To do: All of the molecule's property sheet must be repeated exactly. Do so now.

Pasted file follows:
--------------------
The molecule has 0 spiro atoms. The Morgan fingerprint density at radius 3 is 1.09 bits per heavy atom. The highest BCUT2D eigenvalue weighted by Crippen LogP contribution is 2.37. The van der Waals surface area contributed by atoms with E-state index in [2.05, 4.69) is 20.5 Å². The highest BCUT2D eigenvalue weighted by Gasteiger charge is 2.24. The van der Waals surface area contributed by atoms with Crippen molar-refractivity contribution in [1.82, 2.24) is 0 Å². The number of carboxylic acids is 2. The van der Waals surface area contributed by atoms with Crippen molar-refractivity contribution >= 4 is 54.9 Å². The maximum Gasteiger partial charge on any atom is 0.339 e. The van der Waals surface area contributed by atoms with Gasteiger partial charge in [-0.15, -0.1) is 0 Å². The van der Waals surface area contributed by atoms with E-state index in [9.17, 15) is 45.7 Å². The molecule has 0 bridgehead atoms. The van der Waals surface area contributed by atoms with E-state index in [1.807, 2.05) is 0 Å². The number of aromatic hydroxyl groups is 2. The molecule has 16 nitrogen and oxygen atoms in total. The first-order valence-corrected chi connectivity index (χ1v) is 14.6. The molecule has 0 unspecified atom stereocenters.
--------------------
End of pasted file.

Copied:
The molecule has 0 spiro atoms. The Morgan fingerprint density at radius 3 is 1.09 bits per heavy atom. The highest BCUT2D eigenvalue weighted by Crippen LogP contribution is 2.37. The van der Waals surface area contributed by atoms with E-state index in [2.05, 4.69) is 20.5 Å². The highest BCUT2D eigenvalue weighted by Gasteiger charge is 2.24. The van der Waals surface area contributed by atoms with Crippen molar-refractivity contribution in [1.82, 2.24) is 0 Å². The number of carboxylic acids is 2. The van der Waals surface area contributed by atoms with Crippen molar-refractivity contribution >= 4 is 54.9 Å². The maximum Gasteiger partial charge on any atom is 0.339 e. The van der Waals surface area contributed by atoms with Gasteiger partial charge in [-0.15, -0.1) is 0 Å². The van der Waals surface area contributed by atoms with E-state index in [9.17, 15) is 45.7 Å². The molecule has 0 bridgehead atoms. The van der Waals surface area contributed by atoms with E-state index in [1.807, 2.05) is 0 Å². The number of aromatic hydroxyl groups is 2. The molecule has 16 nitrogen and oxygen atoms in total. The first-order valence-corrected chi connectivity index (χ1v) is 14.6. The molecule has 0 unspecified atom stereocenters.